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Coordinating Community Services for Mentally Ill Offenders: Maryland's Community Criminal Justice Treatment Program

NCJ Number
C Conly
Date Published
April 1999
19 pages
Recognizing the number of mentally ill individuals in the criminal justice system has grown dramatically over the past 30 years, Maryland's Department of Health and Mental Hygiene established the Maryland Community Criminal Justice Treatment Program (MCCJTP), a multiagency collaborative that provides shelter and treatment services to mentally ill offenders in their communities.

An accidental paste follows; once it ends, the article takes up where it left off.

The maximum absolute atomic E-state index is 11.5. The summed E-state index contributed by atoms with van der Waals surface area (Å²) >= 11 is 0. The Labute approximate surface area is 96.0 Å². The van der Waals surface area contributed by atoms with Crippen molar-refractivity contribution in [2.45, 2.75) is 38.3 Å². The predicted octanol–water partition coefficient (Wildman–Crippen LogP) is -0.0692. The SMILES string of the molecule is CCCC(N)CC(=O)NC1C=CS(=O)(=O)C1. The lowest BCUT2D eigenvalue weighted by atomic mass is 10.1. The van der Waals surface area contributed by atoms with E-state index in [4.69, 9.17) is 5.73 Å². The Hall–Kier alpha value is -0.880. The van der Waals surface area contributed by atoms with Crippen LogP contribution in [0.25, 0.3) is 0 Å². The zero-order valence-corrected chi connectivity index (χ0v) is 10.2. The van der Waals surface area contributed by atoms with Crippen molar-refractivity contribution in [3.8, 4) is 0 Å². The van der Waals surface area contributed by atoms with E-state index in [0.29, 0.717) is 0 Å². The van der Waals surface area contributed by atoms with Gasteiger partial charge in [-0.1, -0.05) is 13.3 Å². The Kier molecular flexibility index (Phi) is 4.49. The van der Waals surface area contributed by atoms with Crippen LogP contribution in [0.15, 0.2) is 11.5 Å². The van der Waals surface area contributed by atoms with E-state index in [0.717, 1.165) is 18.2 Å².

The MCCJTP also targets individuals on probation. The program operates in 18 of Maryland's 24 local jurisdictions and features local advisory boards composed of local and State decision makers; case management services that include crisis intervention, screening, counseling, discharge planning, and community follow-up; services for mentally ill offenders who are homeless or have co-occurring substance use disorders; routine training for criminal justice and treatment professionals; and post-booking diversion for qualifying mentally ill defendants. The MCCJTP model features strong collaboration between State and local providers, a commitment to offering transitional case management services, the provision of long-term housing support to mentally ill offenders, and a focus on co-occurring substance use disorders. Criminal justice and treatment professionals credit the program with improving the identification and treatment of jailed mentally ill individuals, increasing communication between mental health and corrections professionals, improving the coordination of in-jail and community-based services for mentally ill offenders, and reducing disruptions in local jails. Case managers and clients report the program's comprehensive services have improved the quality of life for many clients. The results of an independent evaluation of MCCJTP service delivery mechanisms and client outcomes, when completed, will help determine whether providing coordinated, community-based services to mentally ill offenders can significantly reduce recidivism, increase residential stability, reduce psychiatric hospitalization, and increase voluntary participation in substance abuse treatment. 23 notes, 1 table, and 7 photographs